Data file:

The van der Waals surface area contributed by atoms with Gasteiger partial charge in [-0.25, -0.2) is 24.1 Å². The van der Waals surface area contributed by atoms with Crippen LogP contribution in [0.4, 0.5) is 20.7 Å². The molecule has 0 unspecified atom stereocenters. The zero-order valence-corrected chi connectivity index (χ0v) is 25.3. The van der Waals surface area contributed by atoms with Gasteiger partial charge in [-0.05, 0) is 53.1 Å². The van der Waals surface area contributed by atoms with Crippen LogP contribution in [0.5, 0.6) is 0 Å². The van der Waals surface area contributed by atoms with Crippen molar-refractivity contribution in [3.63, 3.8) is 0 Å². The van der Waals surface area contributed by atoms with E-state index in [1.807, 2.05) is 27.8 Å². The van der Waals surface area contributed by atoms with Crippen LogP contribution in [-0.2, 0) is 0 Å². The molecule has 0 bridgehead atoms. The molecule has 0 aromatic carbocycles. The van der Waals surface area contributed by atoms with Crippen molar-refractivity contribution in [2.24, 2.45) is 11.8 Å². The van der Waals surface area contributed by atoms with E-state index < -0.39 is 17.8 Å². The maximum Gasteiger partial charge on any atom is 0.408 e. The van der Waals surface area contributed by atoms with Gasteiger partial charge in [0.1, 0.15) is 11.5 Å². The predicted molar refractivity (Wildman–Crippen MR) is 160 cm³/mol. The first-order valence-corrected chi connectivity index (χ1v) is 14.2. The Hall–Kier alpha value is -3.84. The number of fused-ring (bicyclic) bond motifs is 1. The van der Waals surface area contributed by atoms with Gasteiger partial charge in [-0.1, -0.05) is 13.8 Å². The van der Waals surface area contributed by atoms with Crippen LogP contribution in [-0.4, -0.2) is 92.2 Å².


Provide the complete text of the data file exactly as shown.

The van der Waals surface area contributed by atoms with Gasteiger partial charge in [-0.25, -0.2) is 24.1 Å². The van der Waals surface area contributed by atoms with Crippen LogP contribution in [0.4, 0.5) is 20.7 Å². The molecule has 0 unspecified atom stereocenters. The zero-order valence-corrected chi connectivity index (χ0v) is 25.3. The van der Waals surface area contributed by atoms with Gasteiger partial charge in [-0.05, 0) is 53.1 Å². The van der Waals surface area contributed by atoms with Crippen LogP contribution in [0.5, 0.6) is 0 Å². The van der Waals surface area contributed by atoms with Crippen molar-refractivity contribution in [3.63, 3.8) is 0 Å². The van der Waals surface area contributed by atoms with E-state index in [1.807, 2.05) is 27.8 Å². The van der Waals surface area contributed by atoms with Crippen LogP contribution in [-0.2, 0) is 0 Å². The molecule has 0 bridgehead atoms. The molecule has 0 aromatic carbocycles. The van der Waals surface area contributed by atoms with Crippen molar-refractivity contribution in [2.24, 2.45) is 11.8 Å². The van der Waals surface area contributed by atoms with E-state index < -0.39 is 17.8 Å². The maximum Gasteiger partial charge on any atom is 0.408 e. The van der Waals surface area contributed by atoms with Gasteiger partial charge in [0.1, 0.15) is 11.5 Å². The predicted molar refractivity (Wildman–Crippen MR) is 160 cm³/mol. The first-order valence-corrected chi connectivity index (χ1v) is 14.2. The Hall–Kier alpha value is -3.84. The number of fused-ring (bicyclic) bond motifs is 1. The van der Waals surface area contributed by atoms with Gasteiger partial charge in [-0.1, -0.05) is 13.8 Å². The van der Waals surface area contributed by atoms with Crippen LogP contribution in [-0.4, -0.2) is 92.2 Å².